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Alito issues "administrative stay," keeping medication abortion ruling on hold for now
The district court's order will remain on hold through 11:59 p.m. ET Wednesday, April 19, under Alito’s order. Expect another Supreme Court ruling in the mifepristone case before then.
Update, 4:30 p.m.: Less than 10 hours before a district court order was to go into effect that could have upended medication abortion in the United States, a temporary, “administrative stay” from Justice Samuel Alito put the question off for five days — presumably, in part, to give the full Supreme Court time to consider the matter.
Earlier in the day Friday, the Biden administration and a drugmaker asked the U.S. Supreme Court to stop the ruling from U.S. District Judge Matthew Kacsmaryk in Texas — which is aimed at halting the approval of and eased access to mifepristone across the nation — from going into effect. The limits on eased access had been slated to go into effect at midnight CT/1 a.m. ET.
Alito, as the justice who hears applications out of the U.S. Court of Appeals for the Fifth Circuit, issued administrative stays in both requests — halting the district court’s order from going into effect at all tonight.
The district court’s order will remain on hold through 11:59 p.m. ET Wednesday, April 19, under Alito’s administrative stays issued in both requests. Any response to the Biden administration or drugmaker’s requests are due to be filed with the Supreme Court by noon Tuesday.
As such, expect further Supreme Court action — likely a ruling from the full court or extension of the administrative stay — before then.
This is not — and should not be seen as — a ruling on either the merits of the case or even DOJ and Danco’s requests for a stay pending appeal. This is an administrative stay, as Alito wrote, and he very well could rule differently on the stay request (or the merits of the appeal).
The Justice Department’s filing at the high court requesting the stay harshly criticized at the “unprecedented” April 7 order from U.S. District Judge Matthew Kacsmaryk in Texas purporting to halt approval of mifepristone after 23 years and the Wednesday night ruling from the U.S. Court of Appeals for the Fifth Circuit that “transformed” the case “just 48 hours before the district court’s order is set to take effect.”
Under the Fifth Circuit’s ruling, Kacsmaryk’s order halting the 2000 approval is stayed pending appeal — meaning mifepristone is still approved — but Kacsmaryk’s order halting all of the decisions by the U.S. Food and Drug Administration since then to ease access to the drug remain in effect — meaning the eased restrictions would not apply as of 1 a.m. ET. Those eased restrictions include the recent decision ending the in-person dispensing requirement.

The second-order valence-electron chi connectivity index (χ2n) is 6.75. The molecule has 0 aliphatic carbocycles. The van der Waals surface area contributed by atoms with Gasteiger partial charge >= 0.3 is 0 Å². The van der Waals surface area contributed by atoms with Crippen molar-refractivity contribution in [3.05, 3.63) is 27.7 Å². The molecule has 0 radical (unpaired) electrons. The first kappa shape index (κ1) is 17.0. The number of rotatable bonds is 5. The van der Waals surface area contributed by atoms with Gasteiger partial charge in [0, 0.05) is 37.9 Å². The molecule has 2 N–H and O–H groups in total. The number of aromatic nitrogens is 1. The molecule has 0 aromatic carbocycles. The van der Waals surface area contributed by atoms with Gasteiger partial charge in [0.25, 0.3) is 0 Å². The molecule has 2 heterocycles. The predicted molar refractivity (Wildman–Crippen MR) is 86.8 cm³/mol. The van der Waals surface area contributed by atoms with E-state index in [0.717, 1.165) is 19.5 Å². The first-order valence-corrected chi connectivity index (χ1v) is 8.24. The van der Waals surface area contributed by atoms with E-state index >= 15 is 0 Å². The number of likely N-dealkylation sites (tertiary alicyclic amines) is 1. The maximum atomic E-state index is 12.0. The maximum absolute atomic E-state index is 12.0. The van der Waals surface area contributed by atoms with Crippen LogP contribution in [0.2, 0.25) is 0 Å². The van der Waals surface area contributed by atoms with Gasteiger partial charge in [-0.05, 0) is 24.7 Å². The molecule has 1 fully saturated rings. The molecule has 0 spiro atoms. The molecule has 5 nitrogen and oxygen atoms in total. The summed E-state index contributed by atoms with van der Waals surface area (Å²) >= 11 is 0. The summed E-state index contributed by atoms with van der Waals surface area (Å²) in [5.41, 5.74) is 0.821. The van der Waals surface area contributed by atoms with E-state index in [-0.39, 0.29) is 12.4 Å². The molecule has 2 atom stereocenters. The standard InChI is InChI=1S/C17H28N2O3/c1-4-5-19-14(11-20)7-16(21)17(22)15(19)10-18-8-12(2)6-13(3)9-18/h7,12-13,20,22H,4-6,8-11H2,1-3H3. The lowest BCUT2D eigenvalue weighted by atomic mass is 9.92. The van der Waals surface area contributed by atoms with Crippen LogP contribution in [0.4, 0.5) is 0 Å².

“If allowed to take effect, the lower courts’ orders would upend the regulatory regime for mifepristone, with sweeping consequences for the pharmaceutical industry, women who need access to the drug, and FDA’s ability to implement its statutory authority,” DOJ lawyers wrote.
Danco Laboratories, the maker of Mifeprex, wrote in their request at the Supreme Court that the Fifth Circuit’s partial stay ruling would mean that “a series of extensive approvals” would be needed before Danco could “legally market and distribute mifepristone.”
Both the Justice Department and Danco also suggested that, if necessary, the justices consider taking up the case immediately on its merits, consider it on an extremely expedited basis, and issue a decision this term — which would, generally, mean by the end of June.
Of the ramification of the rulings, should they be allowed to stand, the drugmakers argued, “[T]hese paradigm-shifting holdings inject confusion, uncertainty, and expense into the regulation of an industry that plays a foundational role in the health and safety of millions of Americans.”
Or, as DOJ put it, the request at the Supreme Court “concerns unprecedented lower court orders countermanding FDA’s scientific judgment and unleashing regulatory chaos by suspending the existing FDA-approved conditions of use for mifepristone.”
In addition to all of this is the matter of the case brought in Washington state by Democratic attorneys general of 17 states and Washington, D.C. Under an order in that case, which U.S. District Judge Thomas Rice clarified on Thursday, mifepristone is to remain available in the 17 states and DC under the FDA’s rules as January 2023 — meaning rules with the eased restrictions. In his clarification, Rice stated that, because Kacsmaryk’s order was on hold until April 15, he had jurisdiction over the parties (including the FDA) and his ruling applies “irrespective” of any decision from the Texas court or Fifth Circuit.
The rulings from Kacsmaryk and the Fifth Circuit have “created regulatory chaos across the country,” Danco’s lawyers wrote — a phrase that appears in both filings. With the Washington ruling added in, they argued, “The result is an untenable limbo, for Danco, for providers, for women, and for health care systems all trying to navigate these uncharted waters ….”
“The course of this litigation has been troubling at every level,” the DOJ lawyers wrote. “Issues of such imperative public importance should not be litigated in this manner. This Court should stay the district court’s opinion in full and maintain the long-settled status quo pending the completion of orderly appellate review.”
Both DOJ and Danco ask the justices, at the least, to issue an administrative stay temporarily while the Supreme Court can consider their requests.
This is a developing story. Check back at Law Dork for the latest.
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